TODAY |

Police 'designing into their policies and practice the right to kill Māori', justice advocate says

As police's controversial Armed Response Team trial is wrapping up after six months, a justice advocate is slamming police for "designing into their policies and practice the right to kill Māori".

Your playlist will load after this ad

Julia Whaipooti says Māori are at risk from the police’s controversial armed response teams. Source: Breakfast

In October, Police Commissioner Mike Bush announced a six-month trial of full-time armed police units in Counties Manukau, Waikato and Canterbury, with new customised vehicles carrying teams of trained Armed Offenders Squad (AOS) officers ready to respond to "high risk" incidents at any times.

However, the trial immediately attracted criticism with the group People Against Prisons Aotearoa warning it could cause "American-style shootings". 

The Waitangi Tribunal is calling for the immediate halt to a roll out of armed police saying it breaches the Treaty, and with fears it puts Māori lives at risk.

Justice advocate Julia Whaipooti told TVNZ 1's Breakfast this morning police were nine times more likely to pull a gun out on Māori even before the armed response teams came into place, as well as being 10 times more likely to use a Taser on Māori, and nine times more likely to release a dog on Māori.

"Their use of force on Māori communities is already disproportionate so why are we putting a lethal weapon in their hands to engage with our communities?

"I really don't want to be on here talking with you Hayley [Holt] every other month about another Māori boy or girl killed by police, and I would say murdered because they're designing into their policies and practice the right to kill Māori, and what that tells me is that our lives do not matter and I can't understand a rationale for it.

"They will be using those guns in quite vulnerable communities and mainly against Māori."

Your playlist will load after this ad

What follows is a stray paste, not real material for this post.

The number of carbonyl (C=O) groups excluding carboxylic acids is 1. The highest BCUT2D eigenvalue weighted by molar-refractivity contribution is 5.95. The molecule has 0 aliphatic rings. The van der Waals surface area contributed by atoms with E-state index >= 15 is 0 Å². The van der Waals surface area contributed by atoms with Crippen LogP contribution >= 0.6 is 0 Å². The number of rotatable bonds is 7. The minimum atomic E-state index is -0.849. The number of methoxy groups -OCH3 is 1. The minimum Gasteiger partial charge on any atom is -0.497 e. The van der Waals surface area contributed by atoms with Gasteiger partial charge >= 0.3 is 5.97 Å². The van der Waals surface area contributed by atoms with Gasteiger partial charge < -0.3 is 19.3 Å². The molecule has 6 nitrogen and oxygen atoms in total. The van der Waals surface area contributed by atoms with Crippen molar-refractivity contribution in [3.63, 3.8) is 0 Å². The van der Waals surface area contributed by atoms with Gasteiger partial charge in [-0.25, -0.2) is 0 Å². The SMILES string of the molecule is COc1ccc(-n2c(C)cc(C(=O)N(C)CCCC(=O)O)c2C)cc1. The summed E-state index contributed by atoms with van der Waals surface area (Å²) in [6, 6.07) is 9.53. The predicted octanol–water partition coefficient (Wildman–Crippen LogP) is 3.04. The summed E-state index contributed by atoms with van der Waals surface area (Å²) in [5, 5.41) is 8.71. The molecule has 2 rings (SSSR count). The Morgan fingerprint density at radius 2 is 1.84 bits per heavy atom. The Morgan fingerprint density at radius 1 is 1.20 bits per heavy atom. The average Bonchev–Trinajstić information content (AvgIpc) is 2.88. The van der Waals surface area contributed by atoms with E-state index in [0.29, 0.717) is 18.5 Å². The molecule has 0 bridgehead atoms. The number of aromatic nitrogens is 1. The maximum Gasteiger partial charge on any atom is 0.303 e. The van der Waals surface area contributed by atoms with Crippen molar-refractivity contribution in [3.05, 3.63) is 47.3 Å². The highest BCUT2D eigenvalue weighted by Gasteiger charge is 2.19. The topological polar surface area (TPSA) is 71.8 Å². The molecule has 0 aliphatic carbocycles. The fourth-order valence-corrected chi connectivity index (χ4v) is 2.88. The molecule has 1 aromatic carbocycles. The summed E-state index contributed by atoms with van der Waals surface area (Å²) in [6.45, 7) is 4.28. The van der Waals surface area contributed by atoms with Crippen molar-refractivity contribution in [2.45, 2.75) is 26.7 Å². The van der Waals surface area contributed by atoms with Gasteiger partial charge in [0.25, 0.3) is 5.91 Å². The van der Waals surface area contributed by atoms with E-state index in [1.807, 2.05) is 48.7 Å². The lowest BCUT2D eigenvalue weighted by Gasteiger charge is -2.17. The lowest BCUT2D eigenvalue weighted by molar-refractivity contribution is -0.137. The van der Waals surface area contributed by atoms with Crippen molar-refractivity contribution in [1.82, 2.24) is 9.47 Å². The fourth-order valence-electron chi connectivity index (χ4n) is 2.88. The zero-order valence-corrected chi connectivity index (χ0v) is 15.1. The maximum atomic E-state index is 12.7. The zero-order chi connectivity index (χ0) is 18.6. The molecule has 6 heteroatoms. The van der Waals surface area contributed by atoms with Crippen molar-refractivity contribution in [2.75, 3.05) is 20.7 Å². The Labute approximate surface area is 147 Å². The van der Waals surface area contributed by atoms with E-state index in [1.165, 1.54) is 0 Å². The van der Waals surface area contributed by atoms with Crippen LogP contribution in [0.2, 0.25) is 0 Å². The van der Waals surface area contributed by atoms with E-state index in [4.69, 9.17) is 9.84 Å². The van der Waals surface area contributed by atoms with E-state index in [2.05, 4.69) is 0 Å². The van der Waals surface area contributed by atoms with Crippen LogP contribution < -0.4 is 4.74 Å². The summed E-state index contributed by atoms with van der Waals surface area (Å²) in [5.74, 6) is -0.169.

Tim McKinnel says the teams were meant to only be responding to serious incidents – not traffic stops. Source: Breakfast

But Ms Whaipooti said it was an issue for all of New Zealand, adding there was no evidence as to why we need armed police.

Last year, Mr Bush said there had been an increase in the amount of gun crime since the Christchurch terrorist attack.

Ms Whaipooti said she took "huge offence" that police were using the terrorist attack, in which 51 Muslims were shot dead at two mosques while they prayed, as a reason to arm police.

"That was a white supremacist terrorist attack on a community of colour, specifically the Muslim community, and now they are trialling full-time armed police in the likes of Waikato and Counties Manukau and we know that those are predominantly Māori and Pacific population.

"I take huge offence to using such a tragic incident to clearly pop up a policy that someone in policing wanted to justify why they are arming police in brown communities."

Ms Whaipooti called on police to monitor white supremacism in order to stop what happened in Christchurch a year ago rather than bearing arms in Māori communities.

She also said the money would be better used in mental health services and preventative measures on the ground "rather than loading up a force and state power".

Your playlist will load after this ad

Bianca Brown, who shot footage of the incident, says it was “terrifying” for the armed police to be used in the situation. Source: Supplied

"Right now they're evaluating their pilot which is six months in March and we have no transparency around that. It's gone from extreme situations to routine traffic checks. That's really not okay New Zealand, we don't want to look like the United States."

Ms Whaipooti said the armed police now being used in routine traffic stops was antagonising and unsettling for the community.

"Can you imagine being pulled over by and armoured vehicle, loaded with fully bullet-proofed, kitted up big guns police, pulling you over just do do a random police check?" she asked.

"Does that make you feel safe? I think, even amongst police, it is really not clear why they are actually doing this. There is no increase in harm towards policing, there is no evidence to say that this is a reaction to anything."

Ms Whaipooti said police had already owned up to racism and an unconscious bias in policing, so didn't want them having a gun to use that unconscious biasness on communities. 

"We need to be looking at the inherent racism within policing," she said.

The Waitangi Tribunal will be making recommendations today, but Ms Whaipooti said she will "pull every lever I have in my life" to stop the armed forces being rolled out.